Photo Illustration: Tom Hall/Bloomberg
Brexit Bulletin: Under Pressure From All SidesBy
If Theresa May ever thought getting out of the European Union required only negotiating with Brussels she received a sharp wake-up call this week.
Underscoring how many constituencies she must appease to deliver Brexit, the U.K. prime minister finds herself under pressure not just from the EU but also from British politicians of the left and the right, as well as business leaders.
Chief EU negotiator Michel Barnier on Thursday highlighted the depths of his frustration and of the division between the two sides. He accused the U.K. of reneging on promises over a divorce payment and said he was worried by May’s approach to the Irish border.
In a reworking of the refrain that the U.K. can’t “have its cake and eat it,” Barnier rejected the possibility of combining “the benefits of the Norwegian model with the weak constraints of the Canadian model.”
Minutes from a European Commission meeting in July highlighted the tensions. They quoted Commission President Jean-Claude Juncker as saying he was concerned about the “stability and accountability” of Brexit Secretary David Davis.
The upshot: any chance of an October deal on the divorce terms is fading fast. European Parliament President Antonio Tajani said as much, declaring it would be “very difficult” to start trade talks next month with so much still left to be resolved.
Meanwhile, May is under fire in London as well, again demonstrating the problem of squandering a parliamentary majority.
A group of pro-Brexit Conservative lawmakers is circulating a letter declaring Britain must leave the single market at the same time it departs the EU, and calling for any transitional deal to stipulate a clear timetable for leaving the market and the customs union. May’s office said the demands in the letter go beyond government policy.
As for the left, the opposition Labour Party is pushing the government to tweak legislation aimed at bringing EU law on to the U.K. statute book, from where it can be edited. Labour fears that the bill gives the government sweeping executive powers. Davis said he was “ready to listen” to critics who could offer improvements, but former Chancellor Ken Clarke said he might still rebel and other Tories aren’t happy. Labour is also fleshing out its vision for Brexit, suggesting Britain could stay in the customs union for years.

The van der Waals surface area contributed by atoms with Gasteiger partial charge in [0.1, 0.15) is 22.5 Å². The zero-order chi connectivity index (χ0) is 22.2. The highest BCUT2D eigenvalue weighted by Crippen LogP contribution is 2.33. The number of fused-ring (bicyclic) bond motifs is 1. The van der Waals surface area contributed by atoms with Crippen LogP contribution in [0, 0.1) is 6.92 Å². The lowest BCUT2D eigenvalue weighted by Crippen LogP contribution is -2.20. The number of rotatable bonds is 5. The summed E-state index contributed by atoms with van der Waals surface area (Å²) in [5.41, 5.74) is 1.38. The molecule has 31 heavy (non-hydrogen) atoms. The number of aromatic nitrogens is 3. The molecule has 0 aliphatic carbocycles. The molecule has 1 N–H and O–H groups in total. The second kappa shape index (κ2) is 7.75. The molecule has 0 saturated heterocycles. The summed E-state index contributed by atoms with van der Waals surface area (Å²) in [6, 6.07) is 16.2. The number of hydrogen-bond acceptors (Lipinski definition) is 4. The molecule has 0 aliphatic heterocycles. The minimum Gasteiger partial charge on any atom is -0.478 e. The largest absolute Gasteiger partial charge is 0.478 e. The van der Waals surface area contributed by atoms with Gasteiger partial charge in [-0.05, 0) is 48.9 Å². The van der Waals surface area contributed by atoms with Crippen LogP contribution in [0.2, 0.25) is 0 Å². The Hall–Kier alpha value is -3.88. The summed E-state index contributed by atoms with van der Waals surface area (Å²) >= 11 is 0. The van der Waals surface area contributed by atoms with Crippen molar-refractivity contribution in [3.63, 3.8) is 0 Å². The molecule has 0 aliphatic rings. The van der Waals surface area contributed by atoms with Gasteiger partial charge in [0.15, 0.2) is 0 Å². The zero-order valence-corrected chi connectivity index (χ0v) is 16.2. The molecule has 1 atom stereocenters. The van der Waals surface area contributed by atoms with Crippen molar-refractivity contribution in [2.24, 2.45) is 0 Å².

Businesses are grumbling, too, as they prepare for talks with U.K. officials next week. A leaked document outlined a tough crackdown on immigrants from the EU, particularly with those lacking skills. The concern of executives is that such a plan, if implemented, would hurt both the economy and the chances of a transition from the EU.
“I’d be extremely surprised if that’s what we end up with because it would be problematic for us and many others, including the National Health Service,” Seb James, the chief executive officer of Dixons Carphone, the country’s largest electronics retailer, said in an interview.
To coin a phrase from Davis, back on Tuesday: “Nobody has ever promised this will be simple or easy.”
Transition Details | Davis gave the most detailed description of what that period would look like—if the EU approved it—telling lawmakers in London that he envisaged an arrangement “as close as possible to the current circumstance.” But he ruled out mimicking Norway or Switzerland.
Seeking clarity | The British finance industry urged the government to provide “early clarity” on whether contracts involving financial transactions will remain valid after Brexit. In a report issued Thursday, the Association for Financial Markets in Europe said it’s important for the U.K. government to detail what a transition from the EU will look like.
Banks Eye Exit | Goldman Sachs could increase its Frankfurt staffing as much as fourfold as the bank deals with the fallout of Brexit, a senior executive said. Meanwhile, Bob Diamond, the onetime architect of Barclay’s investment bank, said London will be hurt more than people expect from Brexit, with lawyers likely to join bankers in moving away.
Economic Outlook | The weaker pound is failing to boost U.K. economic growth, according to the British Chambers of Commerce. The business group downgraded its medium-term outlook for the economy, citing a weaker-than-expected contribution from trade and subdued consumer spending. Inflation will outpace wage growth until 2019, the BCC forecast, continuing the squeeze on shoppers’ pockets. Still, another report showed starting salaries climbed by the most since October 2015 last month, albeit boosted by a shortage of available workers.
On the Markets | A new study by Goldman Sachs economists found that U.K. asset prices have been more sensitive to Brexit-related political announcements than to macro-economic data surprises or monetary policy shocks since the Brexit vote.
The number of smugglers passing between the EU and neighboring countries helps demonstrate the challenge of what to do with the Irish border. Last year saw 34,900 smuggling cases at the crossover between Norway and the bloc, while the Swiss border witnessed 33,500.